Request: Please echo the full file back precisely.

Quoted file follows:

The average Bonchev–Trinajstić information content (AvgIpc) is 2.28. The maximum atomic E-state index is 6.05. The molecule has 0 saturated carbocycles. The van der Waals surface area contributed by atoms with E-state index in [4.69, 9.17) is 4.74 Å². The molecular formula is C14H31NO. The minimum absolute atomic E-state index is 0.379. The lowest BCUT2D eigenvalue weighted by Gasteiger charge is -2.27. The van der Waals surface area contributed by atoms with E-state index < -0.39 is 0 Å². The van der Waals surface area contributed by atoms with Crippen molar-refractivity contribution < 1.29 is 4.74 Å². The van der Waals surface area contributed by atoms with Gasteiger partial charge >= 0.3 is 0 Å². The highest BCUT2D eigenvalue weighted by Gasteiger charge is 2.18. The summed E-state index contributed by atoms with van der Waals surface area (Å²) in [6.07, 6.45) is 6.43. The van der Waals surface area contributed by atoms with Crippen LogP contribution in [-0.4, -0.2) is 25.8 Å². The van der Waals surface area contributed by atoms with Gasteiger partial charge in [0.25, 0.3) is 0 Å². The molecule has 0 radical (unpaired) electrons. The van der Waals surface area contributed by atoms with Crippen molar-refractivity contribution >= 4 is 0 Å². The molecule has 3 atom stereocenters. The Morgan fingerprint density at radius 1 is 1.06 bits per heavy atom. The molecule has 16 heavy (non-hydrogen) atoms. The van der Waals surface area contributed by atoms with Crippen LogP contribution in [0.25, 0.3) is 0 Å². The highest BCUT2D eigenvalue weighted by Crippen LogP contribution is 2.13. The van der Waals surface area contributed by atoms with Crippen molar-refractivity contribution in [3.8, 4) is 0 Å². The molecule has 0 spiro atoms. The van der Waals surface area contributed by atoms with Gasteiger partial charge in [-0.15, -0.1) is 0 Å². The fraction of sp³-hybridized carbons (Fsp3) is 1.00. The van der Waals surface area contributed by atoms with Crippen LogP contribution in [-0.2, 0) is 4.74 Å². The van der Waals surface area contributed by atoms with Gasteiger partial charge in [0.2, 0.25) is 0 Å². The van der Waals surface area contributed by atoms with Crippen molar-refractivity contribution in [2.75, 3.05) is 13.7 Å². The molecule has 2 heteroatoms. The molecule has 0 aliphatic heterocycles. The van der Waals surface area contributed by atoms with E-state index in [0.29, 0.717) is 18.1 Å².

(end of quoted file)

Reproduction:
The average Bonchev–Trinajstić information content (AvgIpc) is 2.28. The maximum atomic E-state index is 6.05. The molecule has 0 saturated carbocycles. The van der Waals surface area contributed by atoms with E-state index in [4.69, 9.17) is 4.74 Å². The molecular formula is C14H31NO. The minimum absolute atomic E-state index is 0.379. The lowest BCUT2D eigenvalue weighted by Gasteiger charge is -2.27. The van der Waals surface area contributed by atoms with E-state index < -0.39 is 0 Å². The van der Waals surface area contributed by atoms with Crippen molar-refractivity contribution < 1.29 is 4.74 Å². The van der Waals surface area contributed by atoms with Gasteiger partial charge >= 0.3 is 0 Å². The highest BCUT2D eigenvalue weighted by Gasteiger charge is 2.18. The summed E-state index contributed by atoms with van der Waals surface area (Å²) in [6.07, 6.45) is 6.43. The van der Waals surface area contributed by atoms with Crippen LogP contribution in [-0.4, -0.2) is 25.8 Å². The van der Waals surface area contributed by atoms with Gasteiger partial charge in [0.25, 0.3) is 0 Å². The molecule has 0 radical (unpaired) electrons. The van der Waals surface area contributed by atoms with Crippen molar-refractivity contribution >= 4 is 0 Å². The molecule has 3 atom stereocenters. The Morgan fingerprint density at radius 1 is 1.06 bits per heavy atom. The molecule has 16 heavy (non-hydrogen) atoms. The van der Waals surface area contributed by atoms with Crippen LogP contribution in [0.25, 0.3) is 0 Å². The highest BCUT2D eigenvalue weighted by Crippen LogP contribution is 2.13. The van der Waals surface area contributed by atoms with Crippen molar-refractivity contribution in [3.8, 4) is 0 Å². The molecule has 0 spiro atoms. The van der Waals surface area contributed by atoms with Gasteiger partial charge in [-0.15, -0.1) is 0 Å². The fraction of sp³-hybridized carbons (Fsp3) is 1.00. The van der Waals surface area contributed by atoms with Crippen LogP contribution in [-0.2, 0) is 4.74 Å². The van der Waals surface area contributed by atoms with Gasteiger partial charge in [0.2, 0.25) is 0 Å². The van der Waals surface area contributed by atoms with Crippen molar-refractivity contribution in [2.75, 3.05) is 13.7 Å². The molecule has 2 heteroatoms. The molecule has 0 aliphatic heterocycles. The van der Waals surface area contributed by atoms with E-state index in [0.29, 0.717) is 18.1 Å².